They all have to do with a master who is leaving for a far-away country for an indeterminant period of time and said master allocating resources to the care of others. Some of the stewards evidence their awareness of the master by seeking to grow and expand his wealth while others, nominating their fear for his perceived harshness, merely take what is given and do nothing but preserve it for his return. The master has abundance. He distributes that abundance to his stewards and gives them entirely free rein to do with his wealth what they wish. Ironically, the ones who receive 5 talents and 2 talents and return 10 and 4, respectively, do not explain why they did what they did. They knew their master and simply did what they knew he did. They knew that he took abundance and made it more bountiful. They did what they knew from watching him. And their knowing required no explanation or justification. Their knowing was evidenced in their performance. It’s the one who says he apparently knew the master who clearly evidences neither a knowledge of, nor a love towards the master (Luke 19:21-ff: “I was afraid of you, because I knew that you are a hard man. You take out what you did not put in and reap what you did not sow.’ 22 “His master replied, ‘I will judge you by your own words, you wicked servant! You knew, did you, that I am a hard man, taking out what I did not put in, and reaping what I did not sow? ).
Surrounding these parables are wonderful attestations of abundance. ‘Consider the lilies of the field, they neither toil nor spin but I tell you that not even Solomon in all his glory was dressed as fine as these.’ ‘Do not worry for the future’. In short – there’s always enough to go around. Enough for everyone! So back to Kim’s wise question: what is it about the absence of gratitude that fuels so much anguish in me? And then I hit me! It’s expectation! Expectation, like hope, faith, and all other sugar coated justifications for surrogated accountability and abundant engagement creates an excuse to rely on the illusory artifacts – the illusion of master, the illusion of money, the illusion of commitment, the illusion of connection – rather than seeing the mastery of stewarded abundance. After all, the master in the parables himself is also a steward. But his stewardship is the capability to create opportunities for others to evidence their prowess with resources. He didn’t give them talents or bags of gold. He created an opportunity for them to test their own manifesting capacity. That’s what made him a master! It wasn’t about the artifacts. It wasn’t about the appearance of knowledge or capability. It was about the recognition that to him who has been entrusted with much, teaching others to access their trustworthiness is the greatest wealth to share.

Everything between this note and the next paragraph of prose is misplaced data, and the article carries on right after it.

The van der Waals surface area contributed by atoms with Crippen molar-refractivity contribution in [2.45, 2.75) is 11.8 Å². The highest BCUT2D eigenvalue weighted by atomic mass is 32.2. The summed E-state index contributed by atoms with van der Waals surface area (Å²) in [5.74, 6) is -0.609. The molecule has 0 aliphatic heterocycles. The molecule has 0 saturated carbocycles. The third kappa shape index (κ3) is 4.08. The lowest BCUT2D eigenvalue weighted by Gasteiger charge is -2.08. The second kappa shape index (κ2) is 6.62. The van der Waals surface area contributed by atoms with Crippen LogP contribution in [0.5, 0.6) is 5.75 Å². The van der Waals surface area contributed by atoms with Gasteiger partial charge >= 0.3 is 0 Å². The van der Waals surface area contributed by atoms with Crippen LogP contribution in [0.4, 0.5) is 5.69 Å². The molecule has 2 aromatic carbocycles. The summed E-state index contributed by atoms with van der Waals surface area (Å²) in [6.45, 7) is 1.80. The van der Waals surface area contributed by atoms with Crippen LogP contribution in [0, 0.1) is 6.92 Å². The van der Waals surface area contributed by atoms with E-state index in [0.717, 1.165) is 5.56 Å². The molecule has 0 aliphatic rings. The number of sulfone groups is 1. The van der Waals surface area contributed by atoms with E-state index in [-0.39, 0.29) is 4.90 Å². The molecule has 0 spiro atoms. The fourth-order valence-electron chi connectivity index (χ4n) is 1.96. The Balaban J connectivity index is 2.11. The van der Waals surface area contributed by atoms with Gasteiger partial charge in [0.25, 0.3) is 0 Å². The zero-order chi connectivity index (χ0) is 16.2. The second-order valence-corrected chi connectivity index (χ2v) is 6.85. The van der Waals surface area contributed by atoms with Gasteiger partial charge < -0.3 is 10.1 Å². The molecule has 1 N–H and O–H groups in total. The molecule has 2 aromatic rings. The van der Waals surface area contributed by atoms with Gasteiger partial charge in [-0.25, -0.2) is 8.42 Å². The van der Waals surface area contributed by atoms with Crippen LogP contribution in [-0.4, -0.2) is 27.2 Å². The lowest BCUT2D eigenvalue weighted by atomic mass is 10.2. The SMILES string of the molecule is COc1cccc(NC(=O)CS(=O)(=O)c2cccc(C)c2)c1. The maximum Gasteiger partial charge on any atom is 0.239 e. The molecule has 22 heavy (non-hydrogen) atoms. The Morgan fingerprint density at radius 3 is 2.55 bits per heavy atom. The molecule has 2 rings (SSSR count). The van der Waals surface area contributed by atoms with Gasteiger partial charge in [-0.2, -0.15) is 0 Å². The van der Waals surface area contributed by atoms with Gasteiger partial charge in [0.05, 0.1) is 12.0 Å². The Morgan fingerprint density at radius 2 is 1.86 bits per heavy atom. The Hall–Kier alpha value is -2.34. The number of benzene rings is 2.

And this year, while I am grateful to dozens of people who enlivened my life and allowed 2016 to end with a benediction of abundance – Bob, Erik, Ned, Colleen, Katie, Dex, Stu, Zach, Pam, David, Ben, Steve, Charles, Lee, Chris, Hayden, Aditya, Theresa, Lawrence, Richard, Laurent, Christine, Robert, Bernadette, Sarah, Lorraine, Amanda, Peter, Jan, Joe, Rob, Jo, Tammy, Bill, Frances, Mark, Greg, and countless others – I am particularly grateful to Kim. She asked the question that attends these parables. “Are you experiencing the master’s happiness?” “Who is caring for YOUR heart in all of the things that you do?” When others focused on the effect of my living, she saw the cost of gratitude unacknowledged. And rather than make up for it, accommodate it, or wish things were different, she took the 5 talents and made them 10! And that’s the greatest treasure of all!
Wednesday, December 7, 2016
A Reflection on the Samsung v. Apple Supreme Court Decision
At the end of the Second World War, the United States government took, among other concessions, the patents and the inventors of Germany to build its chemical, infrastructure, and technological industries that had been bested by the Third Reich. From dyes to magnetic tape to rockets, the German reparations catalyzed a period of transformational growth that built the likes of Silicon Valley and metropolitan Boston and Federal labs and Beltway Bandits that speckle the I-95, I-66 and I-64 corridors.
I’ve been deeply saddened in my experience in Australia where I’ve seen hundreds of millions of dollars poured into “research” and “innovation” which is universally redundant to technologies and initiatives the world over. One of the most tragic comedies is the frequently lauded claim of Australia’s invention of WiFi. Sad that CSIRO and the Australian government don’t take the time to read their own patent which states that, “…wireless LANs are known, however, hitherto they have been substantially restricted to low data transmission rates. One wireless LAN which is commercially available is that sold by Motorola under the trade name ALTAIR.” Australia didn’t invent WiFi, they improved upon the inventions of many others. But that’s not the story that governments want to tell taxpayers. Both at the State and Commonwealth level, now billions of dollars are committed to a pretense of innovation for economic development which assumes that somehow basic research will be the country’s answer to decreased commodity exports. And rather than doing what they’ve done occasionally quite well – adapting innovations for more applicable and relevant deployment – the monotonous drumbeat of “invention” and “innovation” clamor on.